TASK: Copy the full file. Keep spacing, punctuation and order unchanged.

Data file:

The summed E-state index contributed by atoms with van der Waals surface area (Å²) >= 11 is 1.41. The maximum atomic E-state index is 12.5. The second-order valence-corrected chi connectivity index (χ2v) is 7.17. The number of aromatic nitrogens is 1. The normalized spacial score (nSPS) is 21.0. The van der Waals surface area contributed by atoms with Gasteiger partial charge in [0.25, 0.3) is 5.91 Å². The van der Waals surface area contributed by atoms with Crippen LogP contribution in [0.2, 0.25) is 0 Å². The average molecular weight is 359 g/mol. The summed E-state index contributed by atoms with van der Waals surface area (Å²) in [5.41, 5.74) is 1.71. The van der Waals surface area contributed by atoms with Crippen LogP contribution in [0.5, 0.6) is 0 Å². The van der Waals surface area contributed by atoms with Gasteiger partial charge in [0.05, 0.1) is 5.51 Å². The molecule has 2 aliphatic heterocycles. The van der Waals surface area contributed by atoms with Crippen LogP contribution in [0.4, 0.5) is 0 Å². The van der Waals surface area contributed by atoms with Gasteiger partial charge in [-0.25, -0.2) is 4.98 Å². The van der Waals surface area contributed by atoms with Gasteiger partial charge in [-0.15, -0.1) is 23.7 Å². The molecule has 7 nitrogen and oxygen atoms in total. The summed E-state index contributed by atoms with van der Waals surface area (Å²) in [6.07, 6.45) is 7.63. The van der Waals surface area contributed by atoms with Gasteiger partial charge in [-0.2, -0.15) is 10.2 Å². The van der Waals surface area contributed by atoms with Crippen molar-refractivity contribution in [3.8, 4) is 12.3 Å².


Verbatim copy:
The summed E-state index contributed by atoms with van der Waals surface area (Å²) >= 11 is 1.41. The maximum atomic E-state index is 12.5. The second-order valence-corrected chi connectivity index (χ2v) is 7.17. The number of aromatic nitrogens is 1. The normalized spacial score (nSPS) is 21.0. The van der Waals surface area contributed by atoms with Gasteiger partial charge in [0.25, 0.3) is 5.91 Å². The van der Waals surface area contributed by atoms with Crippen LogP contribution in [0.2, 0.25) is 0 Å². The average molecular weight is 359 g/mol. The summed E-state index contributed by atoms with van der Waals surface area (Å²) in [5.41, 5.74) is 1.71. The van der Waals surface area contributed by atoms with Crippen LogP contribution in [0.5, 0.6) is 0 Å². The van der Waals surface area contributed by atoms with Gasteiger partial charge in [0.05, 0.1) is 5.51 Å². The molecule has 2 aliphatic heterocycles. The van der Waals surface area contributed by atoms with Crippen LogP contribution in [0.4, 0.5) is 0 Å². The van der Waals surface area contributed by atoms with Gasteiger partial charge in [-0.25, -0.2) is 4.98 Å². The van der Waals surface area contributed by atoms with Gasteiger partial charge in [-0.15, -0.1) is 23.7 Å². The molecule has 7 nitrogen and oxygen atoms in total. The summed E-state index contributed by atoms with van der Waals surface area (Å²) in [6.07, 6.45) is 7.63. The van der Waals surface area contributed by atoms with Gasteiger partial charge in [-0.2, -0.15) is 10.2 Å². The van der Waals surface area contributed by atoms with Crippen molar-refractivity contribution in [3.8, 4) is 12.3 Å².